A few children with acute ITP develop severe or persistent mucous membrane hemorrhage, especially epistaxis and gastrointestinal bleeding. These children may need packed red blood cell transfusions and are candidates for steroid, anti-D, or IV IgG therapy.
The most feared complication of ITP, intracranial hemorrhage, fortunately is rare. Although it was once believed to occur in 1% or more of patients with ITP, more recent reviews have suggested a 0.1% to 0.5% incidence. The best population-based data come from the United Kingdom, where it has been estimated that 1 in 800 children with ITP develop intracranial hemorrhage.19
Although central nervous system hemorrhage is extremely rare, it can be devastating. It most commonly follows an episode of head trauma or inadvertent aspirin use, when the platelet count is less than 20,000/µL and when the child has profuse bleeding in other sites as well. It is possible that occult arteriovenous malformations or vasculitis is an additional risk factor in some cases.1820 When intracranial hemorrhage occurs, all of the aforementioned treatments, including platelet transfusion, should be employed, as well as neurosurgical evacuation of the clot when feasible. With aggressive therapy, at least half of children having intracranial hemorrhage may survive without sequelae.21 In 24 years of practicing pediatric hematology, I have encountered intracranial hemorrhage in only one child with ITP under 10 years of age and just four cases altogether.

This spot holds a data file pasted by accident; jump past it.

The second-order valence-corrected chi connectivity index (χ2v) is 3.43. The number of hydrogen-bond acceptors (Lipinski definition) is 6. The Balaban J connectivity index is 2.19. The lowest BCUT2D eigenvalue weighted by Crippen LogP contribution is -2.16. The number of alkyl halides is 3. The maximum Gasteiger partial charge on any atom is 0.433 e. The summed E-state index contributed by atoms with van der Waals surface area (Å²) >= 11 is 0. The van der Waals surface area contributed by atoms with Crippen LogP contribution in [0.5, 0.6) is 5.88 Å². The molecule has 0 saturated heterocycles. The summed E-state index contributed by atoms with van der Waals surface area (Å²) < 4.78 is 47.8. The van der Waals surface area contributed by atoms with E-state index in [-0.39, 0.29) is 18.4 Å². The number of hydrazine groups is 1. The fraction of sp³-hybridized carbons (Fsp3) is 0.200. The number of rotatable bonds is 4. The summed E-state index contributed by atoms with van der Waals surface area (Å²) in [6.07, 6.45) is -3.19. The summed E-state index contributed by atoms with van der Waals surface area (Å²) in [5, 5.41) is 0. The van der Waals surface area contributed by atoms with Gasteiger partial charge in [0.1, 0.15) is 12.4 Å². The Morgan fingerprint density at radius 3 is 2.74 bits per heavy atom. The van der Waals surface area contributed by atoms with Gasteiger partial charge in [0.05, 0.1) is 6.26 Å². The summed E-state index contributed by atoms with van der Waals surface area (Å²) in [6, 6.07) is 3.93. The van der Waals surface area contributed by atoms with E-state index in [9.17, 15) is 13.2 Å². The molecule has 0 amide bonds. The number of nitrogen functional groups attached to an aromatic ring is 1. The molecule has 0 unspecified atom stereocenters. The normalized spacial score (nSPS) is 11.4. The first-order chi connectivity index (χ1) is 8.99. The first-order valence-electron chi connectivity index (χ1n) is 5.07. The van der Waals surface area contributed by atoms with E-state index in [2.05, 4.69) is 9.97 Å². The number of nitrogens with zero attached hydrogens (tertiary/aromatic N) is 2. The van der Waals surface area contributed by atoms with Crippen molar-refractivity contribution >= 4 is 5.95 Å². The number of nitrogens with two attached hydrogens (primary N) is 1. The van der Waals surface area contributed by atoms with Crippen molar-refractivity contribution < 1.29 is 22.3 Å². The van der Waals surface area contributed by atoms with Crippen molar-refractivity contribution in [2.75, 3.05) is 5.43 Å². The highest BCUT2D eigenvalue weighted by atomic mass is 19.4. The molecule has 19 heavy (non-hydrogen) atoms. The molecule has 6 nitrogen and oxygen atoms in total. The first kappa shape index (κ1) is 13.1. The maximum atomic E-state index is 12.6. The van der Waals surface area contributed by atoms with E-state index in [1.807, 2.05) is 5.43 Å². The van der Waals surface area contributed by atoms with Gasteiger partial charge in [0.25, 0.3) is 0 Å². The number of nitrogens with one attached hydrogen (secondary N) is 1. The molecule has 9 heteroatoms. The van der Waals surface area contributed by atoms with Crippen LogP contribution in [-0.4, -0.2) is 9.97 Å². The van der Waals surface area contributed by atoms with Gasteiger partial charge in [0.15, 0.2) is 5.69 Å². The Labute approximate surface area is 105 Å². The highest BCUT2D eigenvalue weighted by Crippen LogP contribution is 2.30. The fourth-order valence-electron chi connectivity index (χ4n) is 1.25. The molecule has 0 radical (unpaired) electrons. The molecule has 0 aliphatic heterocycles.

The 20% of children with ITP who do not fully recover within six months are classified as having chronic ITP. Chronic ITP has two distinct clinical patterns. In one, the child has been known to have ITP for the previous six months and has been followed with the hope that the disease would resolve spontaneously. Alternatively, the child with chronic ITP may have a prolonged and insidious history of petechiae and easy bruising before mild to moderate thrombocytopenia (platelet count 20,000 to 80,000/µL) is identified. Children with chronic disease are more likely than those with acute ITP to have a bona fide autoimmune disorder. Approximately one-third of such patients exhibit other clinical and laboratory phenomena consistent with autoimmunity, such as a family history of collagen-vascular disease, or have other abnormalities such as those described below.